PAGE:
I am not a ‘physical’ person. No, I don’t mean that I am imaginary, or a ghost or something. I’m just not good at applying a plan to get something physical done, made, or fixed. MAKING a plan is easy for me; doing the work is not.
I believe that every person is blessed with certain talents. Some people think I am a writer and of that I am still uncertain. (The day one of my books hits the New York Times best seller list some of that uncertainty may disappear for me. But, even of that, I am uncertain.)
My point here is that not everyone is a plumber, a builder, or an electrician. My proof is mostly in our basement, where my attempts at plumbing, building, and electrifying are on sad display. (We recently had some ‘professional’ plumbing done down there. That day convinced me that part of a plumber’s training is in learning how to not laugh out loud.) My repair work is proof that necessity really is the mother of invention, even if that invention includes hundred-year-old drainpipes patched with duct tape, electrical tape, and gallon sized plastic bottles. (I know about being up to code, and that ain’t it.) Hence, the recent professional plumbing job.
My brother Steve is the exact opposite of me. He can build anything out of nothing, and it will work and look great. If you tell Steve that your home needs a deck or a ramp, he will ask you a few questions and finish the job by sundown. Well, at least by the second sundown. Years ago, I had a habit of writing poetry in my spare time. The next time Steve and his wife Dot visited us he presented me with a beautiful mantle clock that he had made for me out of pieces of hardwood from an old building in his area. That was many years ago and that clock was, and still is, beautiful. When Steve gave it to me, he simply said: “This is MY poetry.” I could not agree more.
So, getting back to my problem with applying ideas to achieve physical results, a while ago I decided to pressure wash the house. We live on a busy Barre street, and road dust just covers our vinyl siding. I had put the job off for a little while. Actually, Lorna had gotten me a really nice pressure washer three summers ago and last week it was still in the box. I guess that’s not a little while unless you’re God or a planet. I am neither.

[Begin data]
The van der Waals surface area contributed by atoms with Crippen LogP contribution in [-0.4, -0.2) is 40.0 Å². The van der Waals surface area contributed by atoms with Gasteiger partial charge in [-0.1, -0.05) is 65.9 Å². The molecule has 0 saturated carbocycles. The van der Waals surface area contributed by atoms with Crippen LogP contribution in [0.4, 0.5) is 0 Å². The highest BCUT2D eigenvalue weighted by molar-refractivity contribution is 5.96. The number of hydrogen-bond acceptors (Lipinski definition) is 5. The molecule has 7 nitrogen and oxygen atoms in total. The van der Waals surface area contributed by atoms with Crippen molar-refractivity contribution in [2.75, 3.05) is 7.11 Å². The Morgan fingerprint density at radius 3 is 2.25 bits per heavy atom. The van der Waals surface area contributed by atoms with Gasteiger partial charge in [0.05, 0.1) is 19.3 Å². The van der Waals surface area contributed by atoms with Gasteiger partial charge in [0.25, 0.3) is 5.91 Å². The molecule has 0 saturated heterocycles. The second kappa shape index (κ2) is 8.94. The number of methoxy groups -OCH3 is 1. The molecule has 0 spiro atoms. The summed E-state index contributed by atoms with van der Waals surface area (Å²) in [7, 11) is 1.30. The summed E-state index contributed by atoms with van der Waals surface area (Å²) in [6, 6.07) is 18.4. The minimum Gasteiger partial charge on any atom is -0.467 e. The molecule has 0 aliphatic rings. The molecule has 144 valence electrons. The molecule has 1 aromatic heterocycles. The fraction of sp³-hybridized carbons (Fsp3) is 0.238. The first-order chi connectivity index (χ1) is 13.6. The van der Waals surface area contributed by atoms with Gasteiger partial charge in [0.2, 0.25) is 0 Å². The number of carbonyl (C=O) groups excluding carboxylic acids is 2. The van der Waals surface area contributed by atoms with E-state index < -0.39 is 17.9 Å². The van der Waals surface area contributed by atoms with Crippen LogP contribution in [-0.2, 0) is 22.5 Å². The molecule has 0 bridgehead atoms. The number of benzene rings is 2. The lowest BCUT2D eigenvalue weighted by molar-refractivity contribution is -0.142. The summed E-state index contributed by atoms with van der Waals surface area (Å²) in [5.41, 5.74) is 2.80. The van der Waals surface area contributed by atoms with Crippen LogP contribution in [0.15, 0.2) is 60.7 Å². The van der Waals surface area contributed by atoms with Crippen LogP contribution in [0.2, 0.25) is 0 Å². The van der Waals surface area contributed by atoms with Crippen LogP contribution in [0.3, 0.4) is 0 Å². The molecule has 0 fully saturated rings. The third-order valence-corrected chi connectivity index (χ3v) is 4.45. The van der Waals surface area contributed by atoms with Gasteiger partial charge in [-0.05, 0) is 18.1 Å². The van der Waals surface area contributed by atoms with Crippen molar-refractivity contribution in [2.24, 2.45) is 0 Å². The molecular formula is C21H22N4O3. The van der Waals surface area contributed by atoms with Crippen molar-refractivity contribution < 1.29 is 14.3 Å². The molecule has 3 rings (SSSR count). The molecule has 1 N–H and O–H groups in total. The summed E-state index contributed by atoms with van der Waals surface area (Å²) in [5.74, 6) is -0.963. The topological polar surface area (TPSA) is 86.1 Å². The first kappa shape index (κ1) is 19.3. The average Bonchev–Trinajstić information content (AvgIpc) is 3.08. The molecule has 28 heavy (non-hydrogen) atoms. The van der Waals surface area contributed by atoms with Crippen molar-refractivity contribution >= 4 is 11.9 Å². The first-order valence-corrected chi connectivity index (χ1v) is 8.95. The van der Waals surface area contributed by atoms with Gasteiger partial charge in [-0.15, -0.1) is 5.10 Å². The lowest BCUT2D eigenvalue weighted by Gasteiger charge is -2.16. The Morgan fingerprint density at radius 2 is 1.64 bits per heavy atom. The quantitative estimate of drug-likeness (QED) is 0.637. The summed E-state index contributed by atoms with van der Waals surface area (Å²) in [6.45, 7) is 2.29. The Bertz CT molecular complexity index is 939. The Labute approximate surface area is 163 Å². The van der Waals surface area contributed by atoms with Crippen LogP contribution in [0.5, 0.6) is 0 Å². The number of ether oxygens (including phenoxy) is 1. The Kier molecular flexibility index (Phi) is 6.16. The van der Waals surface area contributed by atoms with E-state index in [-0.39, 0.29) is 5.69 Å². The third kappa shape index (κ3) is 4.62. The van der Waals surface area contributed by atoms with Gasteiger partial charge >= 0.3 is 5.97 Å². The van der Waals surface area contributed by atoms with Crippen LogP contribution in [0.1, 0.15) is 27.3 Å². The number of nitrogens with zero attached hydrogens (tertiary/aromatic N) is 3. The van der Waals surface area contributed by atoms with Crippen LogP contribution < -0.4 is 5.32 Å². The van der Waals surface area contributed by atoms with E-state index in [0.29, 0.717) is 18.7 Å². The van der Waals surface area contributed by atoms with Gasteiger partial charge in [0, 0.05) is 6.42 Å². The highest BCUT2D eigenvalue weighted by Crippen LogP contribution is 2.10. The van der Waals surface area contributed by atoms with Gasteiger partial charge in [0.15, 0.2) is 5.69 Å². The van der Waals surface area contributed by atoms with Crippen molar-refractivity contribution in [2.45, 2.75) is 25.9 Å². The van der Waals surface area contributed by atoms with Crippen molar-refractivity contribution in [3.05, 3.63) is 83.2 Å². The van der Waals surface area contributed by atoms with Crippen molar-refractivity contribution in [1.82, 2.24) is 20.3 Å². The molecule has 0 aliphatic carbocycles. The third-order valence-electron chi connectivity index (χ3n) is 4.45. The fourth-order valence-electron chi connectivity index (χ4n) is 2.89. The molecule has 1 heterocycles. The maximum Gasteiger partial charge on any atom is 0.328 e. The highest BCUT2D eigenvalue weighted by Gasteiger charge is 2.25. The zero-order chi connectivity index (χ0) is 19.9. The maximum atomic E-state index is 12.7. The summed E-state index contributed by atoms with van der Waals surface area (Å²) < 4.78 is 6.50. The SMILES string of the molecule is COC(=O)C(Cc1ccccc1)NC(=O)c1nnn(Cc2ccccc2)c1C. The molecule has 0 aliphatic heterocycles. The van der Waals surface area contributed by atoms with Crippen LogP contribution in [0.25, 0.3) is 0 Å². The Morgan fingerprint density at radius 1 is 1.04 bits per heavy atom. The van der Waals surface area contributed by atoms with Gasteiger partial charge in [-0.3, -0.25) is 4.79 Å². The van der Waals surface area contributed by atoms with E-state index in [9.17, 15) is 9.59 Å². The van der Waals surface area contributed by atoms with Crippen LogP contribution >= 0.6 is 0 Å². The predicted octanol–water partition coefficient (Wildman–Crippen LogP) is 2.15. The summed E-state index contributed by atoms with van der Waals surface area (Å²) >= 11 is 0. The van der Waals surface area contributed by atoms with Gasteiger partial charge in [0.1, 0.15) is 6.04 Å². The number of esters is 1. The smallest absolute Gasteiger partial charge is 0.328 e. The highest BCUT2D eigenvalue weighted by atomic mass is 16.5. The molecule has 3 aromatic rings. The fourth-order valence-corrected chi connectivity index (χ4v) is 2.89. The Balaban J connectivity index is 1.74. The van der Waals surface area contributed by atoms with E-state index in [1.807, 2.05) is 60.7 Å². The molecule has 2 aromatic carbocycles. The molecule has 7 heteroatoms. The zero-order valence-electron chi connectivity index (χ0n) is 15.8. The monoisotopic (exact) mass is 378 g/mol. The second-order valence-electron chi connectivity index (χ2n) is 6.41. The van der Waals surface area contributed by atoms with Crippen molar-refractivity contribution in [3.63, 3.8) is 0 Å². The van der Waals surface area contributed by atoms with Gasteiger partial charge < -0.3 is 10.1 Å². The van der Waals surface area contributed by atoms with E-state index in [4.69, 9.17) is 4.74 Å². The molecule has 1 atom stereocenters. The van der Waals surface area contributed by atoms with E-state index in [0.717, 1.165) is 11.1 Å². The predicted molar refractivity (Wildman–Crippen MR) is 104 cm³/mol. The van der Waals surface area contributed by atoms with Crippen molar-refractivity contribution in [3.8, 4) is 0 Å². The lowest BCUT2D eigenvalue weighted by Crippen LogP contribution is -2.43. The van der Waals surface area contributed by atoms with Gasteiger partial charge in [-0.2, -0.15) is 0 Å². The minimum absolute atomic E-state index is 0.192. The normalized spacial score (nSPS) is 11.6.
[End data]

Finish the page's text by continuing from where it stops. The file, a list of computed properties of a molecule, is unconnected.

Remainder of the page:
Monday was the day I would finally assault the outside of our house with soapy, powerful jets of water. That was, at least, if it didn’t look like rain and if my hangnails were not acting up, or if I couldn’t think of some other reason to leave the machine in the cellar.
After getting the directions out of the box and realizing that this gift from my wife was more complicated than I had thought, I forged ahead and eventually figured out what I needed to do. Did you know that pressure washers, even smaller electric ones like mine, come with about a dozen parts and pieces, nozzles, and hoses that you have to figure out before you can even begin? That thing was like a puzzle to me, and I HATE puzzles and putting things together! (Where’s Steve when you need him? Oh ya, Florida.) If Lorna had bought me one of those BIG pressure washers with a large motor, or worse, a gas engine, that would have spelled disaster for my nerves and probably for my house.
Eventually I was on the side lawn with my new toy and had the garden hose hooked to it, the electrical cord plugged into the extension cord, and the wand hose and attachments… attached. I also actually got the little detergent sucker-upper hose in my detergent jug and was ready to begin.
So, here we go! (Or, here I went.) I found the on/off switch and turned it to ON. You guessed it. Nothing happened. I just stood there sweating in a slinky-like tangle of hoses and electrical cords, and nothing had happened. Freeing myself from the water-world snare I was in, I searched the attachments out and realized that the extension cord was not plugged into the outlet behind the house. Duhhh.
Well, that was last Monday. By Tuesday afternoon I had succeeded in pressure washing all four sides of the house, the front porch, the lawn mower, the snow blower, my bucket hat, and several tee shirts and pairs of socks. The house now looks great, at least until the summer sun and traffic arrive. The pressure washer is back on a shelf in the cellar. I will soon forget it is there … if I’m lucky.